Withdrawals from individual retirement accounts tend to be driven largely by people who are 70-½ or more, according to new research.
The study, by the nonpartisan Employee Benefit Research Institute, found that just under 21 percent of traditional and Roth IRA accounts had a withdrawal in 2012. However, the overall IRA withdrawal percentage was largely driven by activity among traditional IRAs owned by individuals ages 70-½ or older, a point at which the individuals are required by federal law to take distributions from these accounts.
EBRI noted that IRAs represent approximately one-quarter of all retirement assets in the U.S. For those at or above the required minimum distribution age of 70-½, the withdrawal rates at the median mid-point appeared close to the amount that is required to be withdrawn, though some were significantly more. In contrast, among individuals under age 60, 10 percent or fewer had a withdrawal.
When EBRI examined the distribution of the withdrawal rates for those ages 70 or older, the median of the three-year average withdrawal rates also showed that most individuals are withdrawing at a rate that is likely to be able to sustain some level of post-retirement income from IRAs throughout their retirement years.
In addition, based on withdrawal patterns over the period of 2010 to 2012, the EBRI analysis suggests that the initial withdrawal rate for those in this age group appears to be at a level that these individuals are likely to continue to take.
“While the median withdrawal rates are encouraging in that they suggest that many individuals would be able to maintain the IRA as an ongoing source of income throughout retirement, further study is needed to see if these individuals are maintaining those withdrawal rates over longer periods of time,” said EBRI senior research associate Craig Copeland, who wrote the report. “Additionally, the integration of IRA data with data from employment-based defined contribution retirement accounts that is currently underway as part of initiatives associated with EBRI’s Center for Research on Retirement Income will allow for a better picture of what individuals who may have multiple retirement accounts do as they age through retirement.”
Using its proprietary EBRI IRA Database, the EBRI analysis found that among those who took withdrawals all three years, and reached the age for required distributions, the median withdrawal rate was 5.1 percent.
The EBRI report noted that a substantial portion of IRA assets originated in other tax-qualified retirement plans, such as defined benefit (that is, pension) and 401(k) plans, and were moved to IRAs through rollovers at job change. Thus, in many cases, IRAs are not only independent retirement savings vehicles, but repositories for assets built up in the employment-based retirement system.
The EBRI IRA Database, an ongoing project that collects data from multiple IRA plan administrators, for 2012 contains information on 25.3 million accounts owned by 19.9 million unique individuals, with total assets of $2.09 trillion. In the study, only withdrawals by individuals owning either traditional or Roth IRAs in the database are examined, a total of 17.7 million individuals with $1.97 trillion in assets.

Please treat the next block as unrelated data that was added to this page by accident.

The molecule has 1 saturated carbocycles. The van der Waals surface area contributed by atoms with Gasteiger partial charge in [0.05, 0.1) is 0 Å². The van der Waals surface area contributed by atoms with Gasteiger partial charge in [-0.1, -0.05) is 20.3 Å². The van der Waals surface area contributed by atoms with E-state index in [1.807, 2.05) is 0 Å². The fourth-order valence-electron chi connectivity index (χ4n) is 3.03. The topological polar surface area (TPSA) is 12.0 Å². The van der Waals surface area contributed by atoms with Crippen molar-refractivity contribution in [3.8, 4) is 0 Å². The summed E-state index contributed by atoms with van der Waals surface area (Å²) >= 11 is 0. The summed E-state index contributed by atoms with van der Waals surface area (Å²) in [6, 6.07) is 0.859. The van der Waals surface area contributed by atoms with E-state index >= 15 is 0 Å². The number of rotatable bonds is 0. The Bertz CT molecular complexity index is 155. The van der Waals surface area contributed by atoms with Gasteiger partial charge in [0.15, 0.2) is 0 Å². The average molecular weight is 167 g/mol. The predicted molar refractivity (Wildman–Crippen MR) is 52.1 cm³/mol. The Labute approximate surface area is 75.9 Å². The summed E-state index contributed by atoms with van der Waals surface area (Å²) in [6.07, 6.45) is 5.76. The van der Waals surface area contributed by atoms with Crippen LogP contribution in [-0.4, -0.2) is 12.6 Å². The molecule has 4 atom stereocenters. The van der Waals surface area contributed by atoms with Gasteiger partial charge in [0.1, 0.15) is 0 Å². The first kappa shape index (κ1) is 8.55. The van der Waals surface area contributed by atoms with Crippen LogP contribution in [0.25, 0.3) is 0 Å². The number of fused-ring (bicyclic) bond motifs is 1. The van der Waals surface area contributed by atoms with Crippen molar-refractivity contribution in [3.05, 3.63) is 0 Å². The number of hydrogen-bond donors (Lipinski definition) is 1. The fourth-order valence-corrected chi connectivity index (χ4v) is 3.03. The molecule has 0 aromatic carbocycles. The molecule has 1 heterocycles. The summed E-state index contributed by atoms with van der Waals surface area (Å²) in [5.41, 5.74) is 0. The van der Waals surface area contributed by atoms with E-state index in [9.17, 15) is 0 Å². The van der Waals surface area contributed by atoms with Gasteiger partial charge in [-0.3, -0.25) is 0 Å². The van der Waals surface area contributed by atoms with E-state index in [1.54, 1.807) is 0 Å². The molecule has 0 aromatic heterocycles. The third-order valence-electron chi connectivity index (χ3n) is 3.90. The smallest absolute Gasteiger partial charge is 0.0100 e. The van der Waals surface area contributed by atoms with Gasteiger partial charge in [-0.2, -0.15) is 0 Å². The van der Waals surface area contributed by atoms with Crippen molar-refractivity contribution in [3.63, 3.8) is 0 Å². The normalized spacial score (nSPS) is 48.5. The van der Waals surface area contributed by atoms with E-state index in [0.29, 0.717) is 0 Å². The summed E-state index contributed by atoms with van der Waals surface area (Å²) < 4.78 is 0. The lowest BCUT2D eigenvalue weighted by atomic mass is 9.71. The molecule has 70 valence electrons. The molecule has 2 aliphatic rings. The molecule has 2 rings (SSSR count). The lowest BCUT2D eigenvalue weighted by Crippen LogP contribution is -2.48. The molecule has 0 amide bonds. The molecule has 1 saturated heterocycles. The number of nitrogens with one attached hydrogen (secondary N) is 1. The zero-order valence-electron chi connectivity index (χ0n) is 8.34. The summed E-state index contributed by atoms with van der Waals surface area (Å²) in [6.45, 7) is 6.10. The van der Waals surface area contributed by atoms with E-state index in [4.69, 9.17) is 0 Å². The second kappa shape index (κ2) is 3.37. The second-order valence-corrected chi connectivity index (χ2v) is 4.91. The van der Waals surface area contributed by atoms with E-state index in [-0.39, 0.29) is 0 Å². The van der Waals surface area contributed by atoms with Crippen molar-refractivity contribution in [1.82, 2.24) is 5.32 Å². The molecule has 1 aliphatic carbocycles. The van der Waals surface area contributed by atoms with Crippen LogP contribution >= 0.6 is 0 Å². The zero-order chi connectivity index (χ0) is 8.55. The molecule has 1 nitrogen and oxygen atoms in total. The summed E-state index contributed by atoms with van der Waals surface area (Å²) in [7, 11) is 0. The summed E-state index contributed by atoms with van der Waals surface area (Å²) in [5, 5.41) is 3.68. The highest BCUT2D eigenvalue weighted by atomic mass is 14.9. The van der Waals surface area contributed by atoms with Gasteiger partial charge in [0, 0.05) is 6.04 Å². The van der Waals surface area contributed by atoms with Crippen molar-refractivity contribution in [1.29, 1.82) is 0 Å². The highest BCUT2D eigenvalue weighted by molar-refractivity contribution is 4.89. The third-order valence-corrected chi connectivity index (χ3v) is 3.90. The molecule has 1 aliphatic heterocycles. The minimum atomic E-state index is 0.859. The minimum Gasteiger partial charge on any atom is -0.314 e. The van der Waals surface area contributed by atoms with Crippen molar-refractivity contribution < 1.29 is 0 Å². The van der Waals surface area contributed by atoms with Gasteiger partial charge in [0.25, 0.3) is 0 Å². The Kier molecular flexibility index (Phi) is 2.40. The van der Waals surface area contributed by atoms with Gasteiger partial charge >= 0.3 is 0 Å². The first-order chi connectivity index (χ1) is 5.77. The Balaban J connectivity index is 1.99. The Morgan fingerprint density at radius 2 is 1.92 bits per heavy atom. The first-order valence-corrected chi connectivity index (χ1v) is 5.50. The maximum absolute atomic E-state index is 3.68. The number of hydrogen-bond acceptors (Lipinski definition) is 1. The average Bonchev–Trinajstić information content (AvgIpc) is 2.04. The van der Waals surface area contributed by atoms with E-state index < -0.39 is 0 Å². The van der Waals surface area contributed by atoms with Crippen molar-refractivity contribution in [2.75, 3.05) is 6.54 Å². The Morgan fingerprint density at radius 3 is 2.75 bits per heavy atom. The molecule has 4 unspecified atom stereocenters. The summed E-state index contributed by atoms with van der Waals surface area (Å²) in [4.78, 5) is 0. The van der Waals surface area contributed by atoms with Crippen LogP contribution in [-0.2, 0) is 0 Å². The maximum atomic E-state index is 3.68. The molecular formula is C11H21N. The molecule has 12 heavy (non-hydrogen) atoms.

Among other findings in EBRI’s analysis, just under 21 percent of all traditional and Roth IRA accounts together had a withdrawal in 2012, including 24.3 percent of traditional accounts and 3.6 percent of Roth accounts.
In addition, 65.4 percent of the individuals taking a withdrawal were ages 65 or older, and just over half (51.1 percent) were ages 71 or older, while just 11.5 percent were younger than age 50. For traditional IRA owners taking a withdrawal, the age distribution followed the overall age distribution, with 67.6 percent ages 65 or older and 53.1 percent ages 71 or older.
In contrast, among Roth IRA owners who took a withdrawal, 44.0 percent were younger than age 50 and only 9.8 percent were ages 71 or older. Among Roth owners who took a withdrawal, 35.6 percent had a balance of less than $10,000.
Copeland noted that while withdrawals by individuals younger than traditional retirement age do occur, they are generally thought to be the result of the need for money either because of hardships (loss of job, medical bills, etc.) or due to insufficient funds held elsewhere by individuals to finance purchases (house, business, etc.), even though the resulting tax and premature withdrawal penalties imposed are significant.
The full report, "IRA Withdrawals in 2012 and Longitudinal Results, 20102012," is published in the July edition of EBRI Notes.
Register or login for access to this item and much more
All Accounting Today content is archived after seven days.
Community members receive:
- All recent and archived articles
- Conference offers and updates
- A full menu of enewsletter options
- Web seminars, white papers, ebooks
Already have an account? Log In
Don't have an account? Register for Free Unlimited Access